Five years ago Portugal decriminalized all illegal drugs when it comes to personal use. This doesn’t make it legal, but rather this makes the personal use of illegal drugs a misdemeanor instead of a felony. Many U.S. states have similar laws concerning the use of marijuana, Ohio would be an example, but none have decriminalized illegal drugs to the extent of Portugal. Portugal’s decriminalization includes such items as: marijuana, heroine, cocaine, methamphetamine and others. Here we are five years later and the libertarian minded think-tank The Cato Institute has released a report detailing the fallout from this law change - and why the results aren’t what many would have expected.
I saw this bumper sticker as I was driving down the highway the other day. It made me laugh really hard. Then I realized that sponsor of ours, sells them. So today I decided to give them a little promotion and share a laugh with everyone. Enjoy.
What we have in North Korea is a rogue nation that refuses to abide by any U.N. resolutions and a U.N. that is completely incapable of enforcing it’s decisions. It was a slap in the world’s face when North Korea announced they’d be exiting six party discussions aimed at convincing them to completely dismantle their nuclear program.
The latest news on North Korea indicates that the Russian Foreign Minister is currently in the country for talks, the subject of which we can only hope will be their nuclear program. Though, it appears that North Korea is further distancing itself from the rest of the world - this is especially visible in their relations with South Korea.
It will be interesting to see how President Obama handles diplomacy with North Korea. Obama is going to face similar situations and decisions as those presented to President George W. Bush during his presidency. Iraq was, and now Iran is also, a rogue nation that laughed and mocked the U.N. at every turn. Bush took a somewhat controversial step and invaded Iraq when he believe Saddam Hussein was developing ‘WMD’s. When it comes to Iran and North Korea we know they are developing nuclear technology and neither Bush nor Obama have said anything to imply that there may be consequences for defying the U.N. and developing these nuclear programs anyway.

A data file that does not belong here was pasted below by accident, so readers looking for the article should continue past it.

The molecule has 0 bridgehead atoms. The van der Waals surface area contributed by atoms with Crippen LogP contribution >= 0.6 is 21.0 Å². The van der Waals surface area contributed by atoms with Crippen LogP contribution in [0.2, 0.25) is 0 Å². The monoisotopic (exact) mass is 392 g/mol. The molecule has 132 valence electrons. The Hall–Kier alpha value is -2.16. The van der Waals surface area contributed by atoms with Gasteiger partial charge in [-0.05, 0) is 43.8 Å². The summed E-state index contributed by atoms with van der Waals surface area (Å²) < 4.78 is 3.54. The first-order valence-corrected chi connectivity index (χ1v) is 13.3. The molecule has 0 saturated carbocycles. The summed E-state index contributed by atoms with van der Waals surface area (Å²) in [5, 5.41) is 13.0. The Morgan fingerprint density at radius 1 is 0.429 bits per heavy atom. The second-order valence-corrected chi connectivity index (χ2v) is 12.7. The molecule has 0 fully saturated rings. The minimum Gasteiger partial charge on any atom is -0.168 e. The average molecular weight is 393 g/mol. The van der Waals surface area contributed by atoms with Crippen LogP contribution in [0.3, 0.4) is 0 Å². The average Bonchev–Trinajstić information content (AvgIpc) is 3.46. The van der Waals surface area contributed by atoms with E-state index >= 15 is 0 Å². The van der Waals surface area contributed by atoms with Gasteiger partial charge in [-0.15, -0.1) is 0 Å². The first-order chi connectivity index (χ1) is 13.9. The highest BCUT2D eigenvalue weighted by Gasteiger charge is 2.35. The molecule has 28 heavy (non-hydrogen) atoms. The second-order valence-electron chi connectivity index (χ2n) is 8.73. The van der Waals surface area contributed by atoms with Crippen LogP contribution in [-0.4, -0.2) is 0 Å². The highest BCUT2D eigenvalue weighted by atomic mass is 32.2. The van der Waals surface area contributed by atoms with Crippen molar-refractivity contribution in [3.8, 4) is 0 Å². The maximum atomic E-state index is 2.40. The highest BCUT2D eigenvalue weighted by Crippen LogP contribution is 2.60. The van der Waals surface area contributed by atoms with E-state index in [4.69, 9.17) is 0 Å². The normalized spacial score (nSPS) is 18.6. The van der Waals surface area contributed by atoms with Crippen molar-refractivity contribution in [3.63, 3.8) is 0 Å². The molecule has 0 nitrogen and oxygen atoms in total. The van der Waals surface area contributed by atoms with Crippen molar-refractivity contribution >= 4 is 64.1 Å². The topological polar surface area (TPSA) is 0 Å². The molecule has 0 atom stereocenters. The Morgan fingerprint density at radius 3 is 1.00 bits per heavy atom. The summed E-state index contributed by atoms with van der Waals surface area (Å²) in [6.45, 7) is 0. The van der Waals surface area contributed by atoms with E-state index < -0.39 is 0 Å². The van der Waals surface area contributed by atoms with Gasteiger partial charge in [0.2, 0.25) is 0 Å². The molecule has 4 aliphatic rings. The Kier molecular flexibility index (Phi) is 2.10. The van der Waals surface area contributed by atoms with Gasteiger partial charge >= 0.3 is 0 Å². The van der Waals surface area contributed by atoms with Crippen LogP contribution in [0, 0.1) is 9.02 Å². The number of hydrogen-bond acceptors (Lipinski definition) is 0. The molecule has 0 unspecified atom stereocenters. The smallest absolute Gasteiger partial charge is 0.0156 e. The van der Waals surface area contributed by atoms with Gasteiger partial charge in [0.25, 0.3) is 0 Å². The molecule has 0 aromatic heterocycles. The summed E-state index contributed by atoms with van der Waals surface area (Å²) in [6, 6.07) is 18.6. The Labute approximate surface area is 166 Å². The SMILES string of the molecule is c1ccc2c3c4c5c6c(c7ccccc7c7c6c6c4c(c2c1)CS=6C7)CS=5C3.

Given how low the approval ratings were for Bush’s actions towards Iraq, among conservative and liberals, what is the best course of action for President Obama? What should Obama do: Take a hard line stance similar to Bush’s? Stand by and do nothing? Is there a third option?
There are good and bad consequences from everything that Congress tries to do. Some of them they don’t see coming. In part 1 of the unintended consequences series, I discussed the housing crisis, ethanol subsidies, and tax credits for other alternative fuels. These are just a few of the things that Congress has gotten horribly wrong in the last few years from messing with the free market.
In this part I am going to cover 2 things that Congress is currently considering that are going to have unintended consequences. They think that the benefits will outweigh these consequences, then again that’s what they thought about the Community Reinvestment Act and the alternative fuel tax credits too.